Anna Donald’s American dream

Anna DonaldI have just finished sobbing for hours over Barak Obama’s winning the US Presidency. I lived in Boston, Palo Alto (California), and Albany New York as a small child. My father a student on a scholarship, we camped all the way across the country and back. (What possessed my family to go south in summer and north in winter is beyond me, but it did mean seeing spectacular ice formations in Wyoming, hanging off the gutters of the motel we could just about afford.)
We witnessed a time of great change in America: the civil rights’ movement; the last throes of the ghastly Vietnam War. The end of the 1960s. I went to three schools. The last was a school which had a predominantly black population, at the butt end of town, where we could afford to live in one room in a student hostel. I will never forget it. The black kids were lovely: they had dignity, humour and a sense of fun despite shocking teaching (one teacher used to take their lunch money if they ‘were naughty’ and pocket it for herself. Another made us put our heads down on the desk because we ‘talked too much’ while she popped butterscotch in her fat poor-white-trash mouth, did her nails, and read Mills and Boon.)

Although my friends were black, the teachers made me sit with skinny white kids who were mean and taunted you when you went to the toilet. Although, at 7, I was still colour-blind, I was getting the hint that Life in America was not the same for everyone. I couldn’t work out how my black friends stayed so open and cheerful, despite our horrid and slutty teachers’ obvious lack of care for them. I’d never witnessed teachers who didn’t give a monkeys for their pupils before. I developed a marked squint from nerves. I literally couldn’t bear what I was seeing. My parents took me out of the school and let me cycle around Albany on my little bike all day in the remaining months before we returned to Sydney.

Another incident was in Tennessee, where, on a very hot day, I leapt joyfully into a public swimming pool, not realising I was in the ‘wrong’ section. I remember the bemused looks of the black onlookers, who, I think, were generously smiling at a little girl who couldn’t see the problem. They certainly weren’t unkind or try to push me out.

Much later, I went to Harvard’s John F Kennedy School of Government. Despite my great love of that school, which probably gave me the most sophisticated education I’ve had to date, I was still appalled at the pall of racial awareness that infected every classroom. It was like being stuck in a psychic prison – for everyone – that we just couldn’t break out of. No one was unaffected. The black students – particularly the smart ones – consciously or unconsciously registered their protest by persistent lateness which made everyone else angry and guilty and generally miserable about the whole stupid business none of us could change.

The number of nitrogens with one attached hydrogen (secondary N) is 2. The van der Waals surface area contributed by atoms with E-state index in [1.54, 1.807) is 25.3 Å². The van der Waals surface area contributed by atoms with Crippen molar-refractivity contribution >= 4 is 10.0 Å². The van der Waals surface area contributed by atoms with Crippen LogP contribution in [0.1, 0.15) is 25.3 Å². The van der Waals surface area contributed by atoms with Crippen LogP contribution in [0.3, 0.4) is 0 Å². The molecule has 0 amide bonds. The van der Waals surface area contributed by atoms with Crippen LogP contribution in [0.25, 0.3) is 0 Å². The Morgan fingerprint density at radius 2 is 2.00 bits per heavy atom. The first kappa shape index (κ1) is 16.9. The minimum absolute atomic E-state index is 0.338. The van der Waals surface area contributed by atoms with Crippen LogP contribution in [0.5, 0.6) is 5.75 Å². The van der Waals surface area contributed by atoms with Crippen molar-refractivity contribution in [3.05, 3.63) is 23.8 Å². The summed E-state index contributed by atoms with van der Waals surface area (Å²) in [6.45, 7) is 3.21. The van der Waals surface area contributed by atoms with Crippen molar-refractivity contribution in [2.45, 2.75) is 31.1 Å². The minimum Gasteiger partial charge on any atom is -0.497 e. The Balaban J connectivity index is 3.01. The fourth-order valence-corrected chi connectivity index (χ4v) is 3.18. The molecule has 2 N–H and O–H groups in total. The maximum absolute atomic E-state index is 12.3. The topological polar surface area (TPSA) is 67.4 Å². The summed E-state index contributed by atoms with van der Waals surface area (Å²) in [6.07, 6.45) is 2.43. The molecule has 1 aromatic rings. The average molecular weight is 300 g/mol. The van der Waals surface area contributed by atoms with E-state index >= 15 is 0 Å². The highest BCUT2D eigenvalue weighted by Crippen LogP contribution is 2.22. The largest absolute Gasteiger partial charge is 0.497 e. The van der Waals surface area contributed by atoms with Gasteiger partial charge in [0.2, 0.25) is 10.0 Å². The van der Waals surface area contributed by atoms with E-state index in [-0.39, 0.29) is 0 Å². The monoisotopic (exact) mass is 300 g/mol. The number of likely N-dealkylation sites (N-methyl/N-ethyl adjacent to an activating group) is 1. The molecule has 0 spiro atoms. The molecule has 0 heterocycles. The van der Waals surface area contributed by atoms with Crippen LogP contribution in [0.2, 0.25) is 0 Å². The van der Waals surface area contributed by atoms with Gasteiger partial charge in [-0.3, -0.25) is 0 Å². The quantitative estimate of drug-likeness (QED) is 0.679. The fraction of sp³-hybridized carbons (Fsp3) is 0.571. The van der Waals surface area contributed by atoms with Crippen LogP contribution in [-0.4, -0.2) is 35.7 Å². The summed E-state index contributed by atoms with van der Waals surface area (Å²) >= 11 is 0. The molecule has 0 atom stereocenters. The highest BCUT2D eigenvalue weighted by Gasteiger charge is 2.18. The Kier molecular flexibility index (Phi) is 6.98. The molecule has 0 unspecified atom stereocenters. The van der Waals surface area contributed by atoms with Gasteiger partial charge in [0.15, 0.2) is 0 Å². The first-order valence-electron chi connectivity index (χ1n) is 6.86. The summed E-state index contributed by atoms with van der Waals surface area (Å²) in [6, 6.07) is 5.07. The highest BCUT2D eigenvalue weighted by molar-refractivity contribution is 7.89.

So, over a lifetime, I’d stored up great sadness for America’s confused and violent legacy of slavery, which made it almost impossible, for example, for my brother and his Caribbean-American wife to raise their children there. And which spoiled such an otherwise fabulous country. I wasn’t aware I was carrying this grief around until today. I guess you can’t just jack connections once you’ve made them. Perhaps we are all one, even though I write this from 13,000+ miles away.

In any case, many of my own bottled-down feelings got released today, hence my inability to stop crying. I know Barak Obama is many things other than black, which is why he’s won the election. But what a massive symbolic release for a country so mired in seemingly intractable racial tension. If people like me: foreigners; mere look-ons, are so affected, I can’t imagine the feelings tonight across the country for people who’ve had to endure the heartbreak of the whole sorry history for their whole lives, whatever their colour or persuasion.

Because beneath the aggression, guilt, dismay, anger, rage – usually lies heartbreak, which is the hardest thing to face of all. I think it’s denial of this underlying, unbearable heartbreak – the denial of the sacred space that connects us – that goads people into violence and self-destruction, because the alternative might just be too sad and too hard to bear.

So, Angie, my 7-year-old playmate from that tiny, caged asphalt playground and horrid toilets and lazy bone, bigot teachers in our school in the back streets of Albany, New York, if you see this blog know I will never forget you or our other friends and the suffering you’ve all been through, which I could escape from and you could not. Except, of course, we whities couldn’t escape, none of us. You can’t watch others suffer, knowing you are part of their suffering, and escape it yourself. Which is why, I think, I spent the day sobbing, releasing a lifetime of held-in helplessness and dismay.

Sobbing with joy because my deepest hopes for humanity have, at least for a day, been made real. Obama is right. America always struggles forward, somehow, when others might just stick their heads in the sand. I lived and felt that spirit of hope, despite everything, during both 2-year periods living in the United States, twenty-two years apart.

Sobbing because after so many bleak years I can once again feel hope that perhaps we can move beyond this period of war-mongering and projection of America’s inner angst onto innocent people (as well as some rather nasty ones). Who perilously seemed to lie for such a long time beyond America’s imagination, to all our chagrin.